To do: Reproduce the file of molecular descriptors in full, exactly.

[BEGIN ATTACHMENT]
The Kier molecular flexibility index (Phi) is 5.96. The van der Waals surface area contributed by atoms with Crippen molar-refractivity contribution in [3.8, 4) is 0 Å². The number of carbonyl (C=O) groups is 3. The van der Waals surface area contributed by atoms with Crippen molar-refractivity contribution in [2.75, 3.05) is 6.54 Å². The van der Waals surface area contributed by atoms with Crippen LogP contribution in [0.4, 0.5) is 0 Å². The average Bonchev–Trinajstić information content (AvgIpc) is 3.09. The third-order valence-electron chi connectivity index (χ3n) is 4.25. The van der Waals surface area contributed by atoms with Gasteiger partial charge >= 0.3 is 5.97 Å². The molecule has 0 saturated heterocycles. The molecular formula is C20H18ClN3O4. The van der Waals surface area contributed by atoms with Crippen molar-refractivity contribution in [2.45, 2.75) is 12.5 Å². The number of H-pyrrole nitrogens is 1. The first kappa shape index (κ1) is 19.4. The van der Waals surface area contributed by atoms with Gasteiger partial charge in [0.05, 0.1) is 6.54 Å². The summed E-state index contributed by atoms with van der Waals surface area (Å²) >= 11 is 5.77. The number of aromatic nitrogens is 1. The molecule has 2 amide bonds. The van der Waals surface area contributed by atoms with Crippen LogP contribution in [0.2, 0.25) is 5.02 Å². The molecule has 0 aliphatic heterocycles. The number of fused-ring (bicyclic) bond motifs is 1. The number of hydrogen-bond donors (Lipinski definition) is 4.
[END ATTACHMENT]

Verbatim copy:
The Kier molecular flexibility index (Phi) is 5.96. The van der Waals surface area contributed by atoms with Crippen molar-refractivity contribution in [3.8, 4) is 0 Å². The number of carbonyl (C=O) groups is 3. The van der Waals surface area contributed by atoms with Crippen molar-refractivity contribution in [2.75, 3.05) is 6.54 Å². The van der Waals surface area contributed by atoms with Crippen LogP contribution in [0.4, 0.5) is 0 Å². The average Bonchev–Trinajstić information content (AvgIpc) is 3.09. The third-order valence-electron chi connectivity index (χ3n) is 4.25. The van der Waals surface area contributed by atoms with Gasteiger partial charge >= 0.3 is 5.97 Å². The molecule has 0 saturated heterocycles. The molecular formula is C20H18ClN3O4. The van der Waals surface area contributed by atoms with Crippen molar-refractivity contribution in [2.45, 2.75) is 12.5 Å². The number of H-pyrrole nitrogens is 1. The first kappa shape index (κ1) is 19.4. The van der Waals surface area contributed by atoms with Gasteiger partial charge in [0.05, 0.1) is 6.54 Å². The summed E-state index contributed by atoms with van der Waals surface area (Å²) >= 11 is 5.77. The number of aromatic nitrogens is 1. The molecule has 2 amide bonds. The van der Waals surface area contributed by atoms with Crippen LogP contribution in [0.2, 0.25) is 5.02 Å². The molecule has 0 aliphatic heterocycles. The number of fused-ring (bicyclic) bond motifs is 1. The number of hydrogen-bond donors (Lipinski definition) is 4.